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Match bullets - exact weight?

Discussion in 'Ammunition & Reloading' started by tac, Oct 11, 2010.

  1. tac

    tac UK, Oregon and Ontario. Well-Known Member

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    Gentlemen, in the interests of science, I decided to do something that has been long overdue, and to actually weight some premium quality bullets to see how much they actually did weigh.

    To do this I used my trusty Lyman electronic digital scales - accurate to within 1/10th of a grain [that is to say, 1/70000th of a pound].

    Using my normal set-up - positioning the scale on a one-inth thick piece of glass and leaving it there for an hour before commencing weighing, I opened up a brand-new box of 155gr Lapua Scenar match bullets, and got started.

    The results were pretty interesting - in THIS box, there were

    10 bullets @154.60gr

    21 bullets @154.70gr

    58 bullets @154.80gr

    11 bullets @154.90

    and 0 bullets at 155gr.

    Not a single one.

    I'll be weighing every bullet in the other nine boxes, and making up a 'to use in order' selection, as I have done with this lot.

    I'm not going to buy any other bullets for the time being, but there are others that claim to be accurate with regard to weight. We'll see.

    tac
     
  2. The Quiet Man

    The Quiet Man rural Washington County, Oregon Active Member

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    Oh, my! I have been handloading since the late 60's and have been fretting over that very issue the whole time. Glad you took the time to do it. :thumbup: :)
     
  3. tac

    tac UK, Oregon and Ontario. Well-Known Member

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    Yeah, right.

    Well, it was raining too hard to play trains in th backyard, so I thort, well, I'm here in the shed anyhow. I might as well do something...

    tac
    Supporter of the Cape Meares Lighthouse Restoration Fund
     
  4. The Quiet Man

    The Quiet Man rural Washington County, Oregon Active Member

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    Just having some fun with your method of passing time on a rainy day :)
    It is interesting to see the variance. For rifle, I have pretty much always stuck with Sierra and Nosler, perhaps with a few Speers thown in a long time ago. They all have done well by me.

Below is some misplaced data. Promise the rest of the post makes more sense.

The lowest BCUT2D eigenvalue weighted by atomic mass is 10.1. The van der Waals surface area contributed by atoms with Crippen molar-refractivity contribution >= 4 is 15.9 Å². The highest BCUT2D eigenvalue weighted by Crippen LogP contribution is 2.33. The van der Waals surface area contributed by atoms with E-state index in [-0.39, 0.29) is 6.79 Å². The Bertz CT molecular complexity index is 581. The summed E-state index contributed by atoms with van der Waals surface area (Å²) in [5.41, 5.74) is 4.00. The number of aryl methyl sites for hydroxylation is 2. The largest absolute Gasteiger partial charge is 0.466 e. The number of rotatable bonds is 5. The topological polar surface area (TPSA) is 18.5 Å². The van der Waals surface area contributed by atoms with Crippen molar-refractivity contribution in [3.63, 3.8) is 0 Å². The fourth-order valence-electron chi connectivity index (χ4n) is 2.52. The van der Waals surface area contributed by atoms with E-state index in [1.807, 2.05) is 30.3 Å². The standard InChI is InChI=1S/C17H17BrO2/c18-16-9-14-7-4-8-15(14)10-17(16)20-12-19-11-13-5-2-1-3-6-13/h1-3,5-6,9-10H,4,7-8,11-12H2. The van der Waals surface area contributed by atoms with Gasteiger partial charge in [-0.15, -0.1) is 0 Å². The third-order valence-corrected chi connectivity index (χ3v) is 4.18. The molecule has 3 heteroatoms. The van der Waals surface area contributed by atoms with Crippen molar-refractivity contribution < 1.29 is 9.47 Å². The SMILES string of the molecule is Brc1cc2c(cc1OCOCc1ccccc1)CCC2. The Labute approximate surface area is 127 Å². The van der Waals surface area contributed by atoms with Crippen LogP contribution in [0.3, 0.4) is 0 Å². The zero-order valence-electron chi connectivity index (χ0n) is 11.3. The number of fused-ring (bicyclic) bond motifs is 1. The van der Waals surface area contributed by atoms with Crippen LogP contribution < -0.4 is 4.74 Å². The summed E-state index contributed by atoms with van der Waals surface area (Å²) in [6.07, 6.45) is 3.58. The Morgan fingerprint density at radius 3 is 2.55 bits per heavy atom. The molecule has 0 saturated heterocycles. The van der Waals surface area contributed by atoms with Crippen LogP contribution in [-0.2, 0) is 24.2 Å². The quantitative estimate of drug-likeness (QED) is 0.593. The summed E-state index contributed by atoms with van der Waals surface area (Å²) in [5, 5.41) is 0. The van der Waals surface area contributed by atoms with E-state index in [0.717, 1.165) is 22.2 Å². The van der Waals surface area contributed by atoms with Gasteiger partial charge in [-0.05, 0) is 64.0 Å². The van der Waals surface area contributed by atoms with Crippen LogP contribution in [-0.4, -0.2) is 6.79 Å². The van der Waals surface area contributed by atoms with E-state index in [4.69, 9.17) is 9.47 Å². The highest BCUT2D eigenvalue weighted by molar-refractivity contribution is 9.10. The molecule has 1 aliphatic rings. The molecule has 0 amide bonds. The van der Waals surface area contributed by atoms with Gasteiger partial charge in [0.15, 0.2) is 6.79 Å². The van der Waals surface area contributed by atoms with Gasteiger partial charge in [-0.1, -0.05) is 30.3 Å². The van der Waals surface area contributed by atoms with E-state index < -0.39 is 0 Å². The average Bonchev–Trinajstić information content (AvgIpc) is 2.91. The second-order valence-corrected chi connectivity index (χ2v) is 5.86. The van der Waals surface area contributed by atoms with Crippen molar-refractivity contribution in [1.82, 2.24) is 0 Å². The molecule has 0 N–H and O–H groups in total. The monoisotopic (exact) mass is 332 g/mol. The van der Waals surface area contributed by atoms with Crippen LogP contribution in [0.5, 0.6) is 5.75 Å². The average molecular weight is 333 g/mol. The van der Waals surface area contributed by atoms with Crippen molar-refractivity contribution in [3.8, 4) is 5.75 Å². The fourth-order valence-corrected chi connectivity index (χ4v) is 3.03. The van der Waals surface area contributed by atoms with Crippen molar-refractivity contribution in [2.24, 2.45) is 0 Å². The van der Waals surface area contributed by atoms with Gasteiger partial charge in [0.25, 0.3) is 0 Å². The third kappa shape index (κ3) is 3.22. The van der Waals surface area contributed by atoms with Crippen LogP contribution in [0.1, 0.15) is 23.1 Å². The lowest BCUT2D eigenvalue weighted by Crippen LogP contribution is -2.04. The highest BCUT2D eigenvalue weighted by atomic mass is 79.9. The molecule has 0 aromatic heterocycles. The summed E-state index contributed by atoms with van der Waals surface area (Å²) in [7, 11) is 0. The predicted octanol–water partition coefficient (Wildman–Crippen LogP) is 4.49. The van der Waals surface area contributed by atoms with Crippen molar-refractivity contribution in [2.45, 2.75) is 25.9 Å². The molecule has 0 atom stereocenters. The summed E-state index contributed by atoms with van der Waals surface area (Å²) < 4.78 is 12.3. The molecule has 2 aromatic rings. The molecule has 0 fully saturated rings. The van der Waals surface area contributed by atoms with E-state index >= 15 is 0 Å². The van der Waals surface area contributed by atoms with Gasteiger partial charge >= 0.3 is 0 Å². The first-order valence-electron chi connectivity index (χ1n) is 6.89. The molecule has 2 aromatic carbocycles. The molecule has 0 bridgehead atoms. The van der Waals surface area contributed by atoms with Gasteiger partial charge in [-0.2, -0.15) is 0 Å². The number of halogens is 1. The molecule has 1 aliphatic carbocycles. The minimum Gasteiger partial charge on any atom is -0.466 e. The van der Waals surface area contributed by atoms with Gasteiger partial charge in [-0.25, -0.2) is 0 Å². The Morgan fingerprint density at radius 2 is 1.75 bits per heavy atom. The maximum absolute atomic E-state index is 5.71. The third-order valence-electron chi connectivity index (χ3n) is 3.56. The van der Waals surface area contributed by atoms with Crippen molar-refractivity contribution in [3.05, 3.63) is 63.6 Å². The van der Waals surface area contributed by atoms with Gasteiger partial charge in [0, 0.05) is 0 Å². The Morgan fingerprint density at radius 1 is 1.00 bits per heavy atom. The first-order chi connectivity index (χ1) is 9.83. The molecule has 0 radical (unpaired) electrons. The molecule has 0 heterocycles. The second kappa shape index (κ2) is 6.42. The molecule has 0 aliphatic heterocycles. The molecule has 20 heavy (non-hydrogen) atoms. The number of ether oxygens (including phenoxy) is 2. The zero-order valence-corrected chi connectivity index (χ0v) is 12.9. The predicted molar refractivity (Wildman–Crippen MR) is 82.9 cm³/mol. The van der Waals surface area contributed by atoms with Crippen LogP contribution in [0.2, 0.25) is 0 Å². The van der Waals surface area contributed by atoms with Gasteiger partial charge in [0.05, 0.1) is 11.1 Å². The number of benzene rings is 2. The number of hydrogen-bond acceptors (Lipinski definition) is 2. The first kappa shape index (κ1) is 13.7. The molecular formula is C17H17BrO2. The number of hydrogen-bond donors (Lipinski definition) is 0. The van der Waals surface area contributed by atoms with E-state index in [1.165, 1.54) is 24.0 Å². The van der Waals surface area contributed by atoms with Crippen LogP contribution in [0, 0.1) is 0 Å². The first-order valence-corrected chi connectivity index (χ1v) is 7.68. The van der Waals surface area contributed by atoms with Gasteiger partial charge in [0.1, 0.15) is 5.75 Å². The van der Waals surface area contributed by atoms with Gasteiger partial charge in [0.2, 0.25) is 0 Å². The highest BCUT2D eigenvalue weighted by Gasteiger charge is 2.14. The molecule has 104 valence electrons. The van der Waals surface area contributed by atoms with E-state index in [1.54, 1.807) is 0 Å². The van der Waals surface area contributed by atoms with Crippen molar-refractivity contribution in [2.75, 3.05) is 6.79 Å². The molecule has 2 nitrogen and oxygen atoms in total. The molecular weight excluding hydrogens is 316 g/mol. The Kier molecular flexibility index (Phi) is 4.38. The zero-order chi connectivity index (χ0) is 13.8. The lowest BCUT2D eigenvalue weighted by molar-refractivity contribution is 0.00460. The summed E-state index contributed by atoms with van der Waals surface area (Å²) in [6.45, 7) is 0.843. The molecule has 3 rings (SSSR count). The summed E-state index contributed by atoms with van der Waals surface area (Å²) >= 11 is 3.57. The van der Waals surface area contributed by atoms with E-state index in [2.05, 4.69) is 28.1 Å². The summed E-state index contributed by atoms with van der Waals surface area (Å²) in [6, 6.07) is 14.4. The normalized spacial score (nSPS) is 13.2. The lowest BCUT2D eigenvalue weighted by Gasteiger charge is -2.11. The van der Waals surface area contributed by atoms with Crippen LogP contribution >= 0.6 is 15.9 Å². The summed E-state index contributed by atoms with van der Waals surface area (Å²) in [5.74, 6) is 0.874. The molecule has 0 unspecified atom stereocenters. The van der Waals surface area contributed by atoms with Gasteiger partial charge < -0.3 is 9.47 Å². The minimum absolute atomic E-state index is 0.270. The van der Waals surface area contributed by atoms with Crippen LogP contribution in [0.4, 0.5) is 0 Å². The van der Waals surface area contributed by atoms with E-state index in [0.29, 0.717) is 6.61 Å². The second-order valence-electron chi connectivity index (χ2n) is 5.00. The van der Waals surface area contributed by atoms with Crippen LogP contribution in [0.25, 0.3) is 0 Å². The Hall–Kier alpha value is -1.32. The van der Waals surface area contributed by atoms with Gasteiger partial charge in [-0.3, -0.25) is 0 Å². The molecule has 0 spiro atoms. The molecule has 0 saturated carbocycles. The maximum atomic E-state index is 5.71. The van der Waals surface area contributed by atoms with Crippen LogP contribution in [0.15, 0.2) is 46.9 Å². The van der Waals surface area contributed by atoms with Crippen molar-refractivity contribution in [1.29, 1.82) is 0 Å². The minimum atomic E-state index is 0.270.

I had the opportunity to shoot quite a bit of match ammo in the Army and found that I didn't do much better with it than regular issue ammo in my issue weapon. Switch to a match grade rifle and it did make a significant difference... when I did my part. Unless you are a long range bullseye shooter, I suspect most people couldn't tell the difference between most standard factory projectiles and match grades.

    I don't have a digital scale or the patience to weigh a batch of regular bullets. Fill us in if you ever give that a try. I'm guessing you would find about the same variation.
     
  5. the4thshake

    the4thshake Portland Active Member

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    Now try weighing them all with a balance beam scale and compare the results.....

    How much do you think the .02% variance in bullet weight will affect the bullets performance?
     
  6. elsie

    elsie Way over there on the left Well-Known Member

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    Did you weigh each bullet 3 times to see if it settled differently for each one? (yes even electronic scales can do this)


    elsie
     
  7. tac

    tac UK, Oregon and Ontario. Well-Known Member

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    Yo elsie [do you live in Elsie BTW?] - and others - of course, you are ALL quite correct. Taking into consideration the shaky blob of protoplasm that holds the bullet launching device, I'm endlessly amazed that I hit the target at all at longer ranges, let alone determine the tiny %-age variation in the path of each shot I fire.